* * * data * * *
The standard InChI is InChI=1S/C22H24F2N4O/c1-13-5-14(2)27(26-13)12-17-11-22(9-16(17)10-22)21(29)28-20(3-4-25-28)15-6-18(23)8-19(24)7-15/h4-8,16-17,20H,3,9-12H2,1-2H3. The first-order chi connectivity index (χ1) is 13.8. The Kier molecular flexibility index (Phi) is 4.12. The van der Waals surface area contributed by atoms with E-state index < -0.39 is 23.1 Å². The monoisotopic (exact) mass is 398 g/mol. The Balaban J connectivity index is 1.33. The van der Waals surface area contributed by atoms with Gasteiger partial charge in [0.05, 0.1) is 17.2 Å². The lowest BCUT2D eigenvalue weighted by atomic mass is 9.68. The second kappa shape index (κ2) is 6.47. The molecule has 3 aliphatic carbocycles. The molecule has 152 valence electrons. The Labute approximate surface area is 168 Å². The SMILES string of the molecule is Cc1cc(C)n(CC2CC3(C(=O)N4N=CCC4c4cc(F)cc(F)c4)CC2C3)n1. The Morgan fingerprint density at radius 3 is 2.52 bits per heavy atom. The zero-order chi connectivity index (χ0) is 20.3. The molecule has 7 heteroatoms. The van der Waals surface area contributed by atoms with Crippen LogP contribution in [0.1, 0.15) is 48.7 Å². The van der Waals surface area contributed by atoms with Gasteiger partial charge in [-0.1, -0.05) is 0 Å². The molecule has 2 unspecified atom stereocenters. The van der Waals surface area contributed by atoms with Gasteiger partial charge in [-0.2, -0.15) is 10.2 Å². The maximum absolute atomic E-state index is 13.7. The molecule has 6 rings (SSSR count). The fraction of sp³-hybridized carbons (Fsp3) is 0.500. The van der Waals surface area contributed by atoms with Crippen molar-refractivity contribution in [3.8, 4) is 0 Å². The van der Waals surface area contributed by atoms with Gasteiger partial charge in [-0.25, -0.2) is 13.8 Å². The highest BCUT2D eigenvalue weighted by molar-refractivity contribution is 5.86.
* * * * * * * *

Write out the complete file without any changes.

The standard InChI is InChI=1S/C22H24F2N4O/c1-13-5-14(2)27(26-13)12-17-11-22(9-16(17)10-22)21(29)28-20(3-4-25-28)15-6-18(23)8-19(24)7-15/h4-8,16-17,20H,3,9-12H2,1-2H3. The first-order chi connectivity index (χ1) is 13.8. The Kier molecular flexibility index (Phi) is 4.12. The van der Waals surface area contributed by atoms with E-state index < -0.39 is 23.1 Å². The monoisotopic (exact) mass is 398 g/mol. The Balaban J connectivity index is 1.33. The van der Waals surface area contributed by atoms with Gasteiger partial charge in [0.05, 0.1) is 17.2 Å². The lowest BCUT2D eigenvalue weighted by atomic mass is 9.68. The second kappa shape index (κ2) is 6.47. The molecule has 3 aliphatic carbocycles. The molecule has 152 valence electrons. The Labute approximate surface area is 168 Å². The SMILES string of the molecule is Cc1cc(C)n(CC2CC3(C(=O)N4N=CCC4c4cc(F)cc(F)c4)CC2C3)n1. The Morgan fingerprint density at radius 3 is 2.52 bits per heavy atom. The zero-order chi connectivity index (χ0) is 20.3. The molecule has 7 heteroatoms. The van der Waals surface area contributed by atoms with Crippen LogP contribution in [0.1, 0.15) is 48.7 Å². The van der Waals surface area contributed by atoms with Gasteiger partial charge in [-0.1, -0.05) is 0 Å². The molecule has 2 unspecified atom stereocenters. The van der Waals surface area contributed by atoms with Gasteiger partial charge in [-0.2, -0.15) is 10.2 Å². The maximum absolute atomic E-state index is 13.7. The molecule has 6 rings (SSSR count). The fraction of sp³-hybridized carbons (Fsp3) is 0.500. The van der Waals surface area contributed by atoms with Crippen molar-refractivity contribution in [3.8, 4) is 0 Å². The van der Waals surface area contributed by atoms with Gasteiger partial charge in [-0.25, -0.2) is 13.8 Å². The highest BCUT2D eigenvalue weighted by molar-refractivity contribution is 5.86.